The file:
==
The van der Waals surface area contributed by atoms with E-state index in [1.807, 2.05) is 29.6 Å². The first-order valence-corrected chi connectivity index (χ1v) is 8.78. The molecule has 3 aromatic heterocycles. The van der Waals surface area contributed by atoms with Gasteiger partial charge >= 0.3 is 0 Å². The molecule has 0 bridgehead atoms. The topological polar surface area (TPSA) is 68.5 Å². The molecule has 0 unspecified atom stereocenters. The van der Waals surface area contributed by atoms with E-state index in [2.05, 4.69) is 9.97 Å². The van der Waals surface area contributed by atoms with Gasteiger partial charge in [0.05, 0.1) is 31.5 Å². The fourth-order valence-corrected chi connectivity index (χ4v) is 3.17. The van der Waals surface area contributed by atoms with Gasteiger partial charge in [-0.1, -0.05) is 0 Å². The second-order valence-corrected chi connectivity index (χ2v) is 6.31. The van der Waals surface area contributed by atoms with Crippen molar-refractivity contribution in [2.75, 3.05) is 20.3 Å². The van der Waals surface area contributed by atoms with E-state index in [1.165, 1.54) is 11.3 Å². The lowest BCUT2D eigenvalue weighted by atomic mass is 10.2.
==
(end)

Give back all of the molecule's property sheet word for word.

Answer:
The van der Waals surface area contributed by atoms with E-state index in [1.807, 2.05) is 29.6 Å². The first-order valence-corrected chi connectivity index (χ1v) is 8.78. The molecule has 3 aromatic heterocycles. The van der Waals surface area contributed by atoms with Gasteiger partial charge >= 0.3 is 0 Å². The molecule has 0 bridgehead atoms. The topological polar surface area (TPSA) is 68.5 Å². The molecule has 0 unspecified atom stereocenters. The van der Waals surface area contributed by atoms with E-state index in [2.05, 4.69) is 9.97 Å². The van der Waals surface area contributed by atoms with Gasteiger partial charge in [0.05, 0.1) is 31.5 Å². The fourth-order valence-corrected chi connectivity index (χ4v) is 3.17. The van der Waals surface area contributed by atoms with Gasteiger partial charge in [-0.1, -0.05) is 0 Å². The second-order valence-corrected chi connectivity index (χ2v) is 6.31. The van der Waals surface area contributed by atoms with Crippen molar-refractivity contribution in [2.75, 3.05) is 20.3 Å². The van der Waals surface area contributed by atoms with E-state index in [1.165, 1.54) is 11.3 Å². The lowest BCUT2D eigenvalue weighted by atomic mass is 10.2.